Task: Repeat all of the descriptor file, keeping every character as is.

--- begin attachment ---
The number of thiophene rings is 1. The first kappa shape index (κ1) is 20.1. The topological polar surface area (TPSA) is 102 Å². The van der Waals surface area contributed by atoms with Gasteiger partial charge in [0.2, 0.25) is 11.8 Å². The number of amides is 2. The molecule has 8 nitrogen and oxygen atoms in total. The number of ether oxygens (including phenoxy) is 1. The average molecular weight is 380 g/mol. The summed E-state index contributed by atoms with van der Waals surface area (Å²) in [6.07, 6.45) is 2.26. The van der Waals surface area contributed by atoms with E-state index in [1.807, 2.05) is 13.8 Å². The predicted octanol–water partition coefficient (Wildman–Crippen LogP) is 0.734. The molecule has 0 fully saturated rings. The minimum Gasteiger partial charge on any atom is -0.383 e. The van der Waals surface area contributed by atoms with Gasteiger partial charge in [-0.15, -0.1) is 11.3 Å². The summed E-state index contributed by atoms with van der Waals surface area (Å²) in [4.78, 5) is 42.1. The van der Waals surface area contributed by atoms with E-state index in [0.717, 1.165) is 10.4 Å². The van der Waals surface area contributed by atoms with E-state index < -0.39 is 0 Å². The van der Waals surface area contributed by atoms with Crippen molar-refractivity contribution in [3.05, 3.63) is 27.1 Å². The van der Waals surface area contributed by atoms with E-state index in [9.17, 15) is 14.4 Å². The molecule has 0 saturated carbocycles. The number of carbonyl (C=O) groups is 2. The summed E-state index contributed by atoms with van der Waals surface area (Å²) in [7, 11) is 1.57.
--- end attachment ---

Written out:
The number of thiophene rings is 1. The first kappa shape index (κ1) is 20.1. The topological polar surface area (TPSA) is 102 Å². The van der Waals surface area contributed by atoms with Gasteiger partial charge in [0.2, 0.25) is 11.8 Å². The number of amides is 2. The molecule has 8 nitrogen and oxygen atoms in total. The number of ether oxygens (including phenoxy) is 1. The average molecular weight is 380 g/mol. The summed E-state index contributed by atoms with van der Waals surface area (Å²) in [6.07, 6.45) is 2.26. The van der Waals surface area contributed by atoms with E-state index in [1.807, 2.05) is 13.8 Å². The predicted octanol–water partition coefficient (Wildman–Crippen LogP) is 0.734. The molecule has 0 fully saturated rings. The minimum Gasteiger partial charge on any atom is -0.383 e. The van der Waals surface area contributed by atoms with Gasteiger partial charge in [-0.15, -0.1) is 11.3 Å². The summed E-state index contributed by atoms with van der Waals surface area (Å²) in [4.78, 5) is 42.1. The van der Waals surface area contributed by atoms with E-state index in [0.717, 1.165) is 10.4 Å². The van der Waals surface area contributed by atoms with E-state index < -0.39 is 0 Å². The van der Waals surface area contributed by atoms with Crippen molar-refractivity contribution in [3.05, 3.63) is 27.1 Å². The van der Waals surface area contributed by atoms with E-state index in [9.17, 15) is 14.4 Å². The molecule has 0 saturated carbocycles. The number of carbonyl (C=O) groups is 2. The summed E-state index contributed by atoms with van der Waals surface area (Å²) in [7, 11) is 1.57.